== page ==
The root is sweet; cures fevers due to “tridosha “, pain in the abdomen, palpitations of the heart, urinary troubles, hypochondriasis, melancholia; removes” vata “, “pitta “, and” kapha”.

The leaves are astringent, digestive; laxative and febrifuge when fresh; remove vata ” and” kapha “; useful in ophthalmia, deafness, and inflammations.-

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The flowers allay thirst and vomiting; useful in dysentery.

The unripe fruit is oily, bitter, acrid, sour; tasty, but difficult to digest ;appetiser, binding; cures dysentery; removes pain.-

The oil is hot and cures” vata “.

The ripe fruit is acrid, bitter, sweet; appetiser, binding, tonic, febrifuge; causes biliousness. and “tridosha”; removes” vata ” and” kapha”; good for the heart .

The ripe fruit is hot and dry; tonic, restorative, astringent, laxa.tive; good for the heart and the brain; bad for the liver and the chest

The ‘unripe fruit is cut up and sun-dried, and in this form is sold in the markets  in dried whole or broken slices.It is regarded as astringent, digestive and stomachic, and is prescribed in diarrhoea and dysentery, often proving effectual in chronic cases, after all other medicines have failed. It seems especially usefull in chronic diarrhoea; ‘a simple change of the hours of meals and an. alteration in the ordinary diet, combined “,with bael fruit, will almost universally succeed.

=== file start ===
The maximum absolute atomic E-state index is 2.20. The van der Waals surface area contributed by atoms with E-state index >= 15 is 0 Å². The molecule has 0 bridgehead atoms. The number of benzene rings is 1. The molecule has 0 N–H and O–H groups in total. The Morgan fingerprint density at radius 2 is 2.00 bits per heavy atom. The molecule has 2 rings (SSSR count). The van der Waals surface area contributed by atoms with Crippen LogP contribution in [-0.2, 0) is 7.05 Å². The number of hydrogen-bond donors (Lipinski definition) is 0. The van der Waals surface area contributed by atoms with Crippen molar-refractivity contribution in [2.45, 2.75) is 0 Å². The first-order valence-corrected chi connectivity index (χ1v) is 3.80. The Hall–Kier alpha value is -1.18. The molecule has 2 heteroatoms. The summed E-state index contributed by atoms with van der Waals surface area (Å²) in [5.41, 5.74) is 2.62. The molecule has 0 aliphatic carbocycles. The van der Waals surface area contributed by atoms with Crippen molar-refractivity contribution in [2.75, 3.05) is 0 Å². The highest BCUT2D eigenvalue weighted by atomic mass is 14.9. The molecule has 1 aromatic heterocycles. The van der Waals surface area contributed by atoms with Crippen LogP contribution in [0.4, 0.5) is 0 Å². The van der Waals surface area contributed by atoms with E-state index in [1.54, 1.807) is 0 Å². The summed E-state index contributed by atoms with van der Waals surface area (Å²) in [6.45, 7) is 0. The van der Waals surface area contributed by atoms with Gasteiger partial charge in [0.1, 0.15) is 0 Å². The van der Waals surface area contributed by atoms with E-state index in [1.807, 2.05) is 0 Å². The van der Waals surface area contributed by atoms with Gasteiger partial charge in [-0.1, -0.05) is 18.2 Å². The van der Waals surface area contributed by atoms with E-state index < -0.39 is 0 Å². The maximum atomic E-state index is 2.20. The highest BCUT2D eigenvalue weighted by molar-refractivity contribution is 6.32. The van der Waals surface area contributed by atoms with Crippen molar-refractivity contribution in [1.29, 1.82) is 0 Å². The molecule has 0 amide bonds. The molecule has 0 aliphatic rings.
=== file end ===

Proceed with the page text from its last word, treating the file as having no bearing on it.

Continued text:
The small unripe fruit is given with funnel seeds and ginger, in decoction, for piles.

The ripe fruit is sweet, aromatic and cooling; and, made into a morning sherbet, cooled with ice, is pleasantly laxative and a good simple cure for dyspepsia.

The dried ripe pulp is astringent and used in dysentery.

The root bark is sometimes made into a decoction and used in the cure of intermittent fever. It .constitutes an ingredient. in the dasamol of ten roots. used in hypochondriasis, melancholia, and palpitation of the heart.”

The leaves are made into poultice, used in the treatment of ophthalmia, and the fresh juice diluted is praised in catarrhs and feverishness.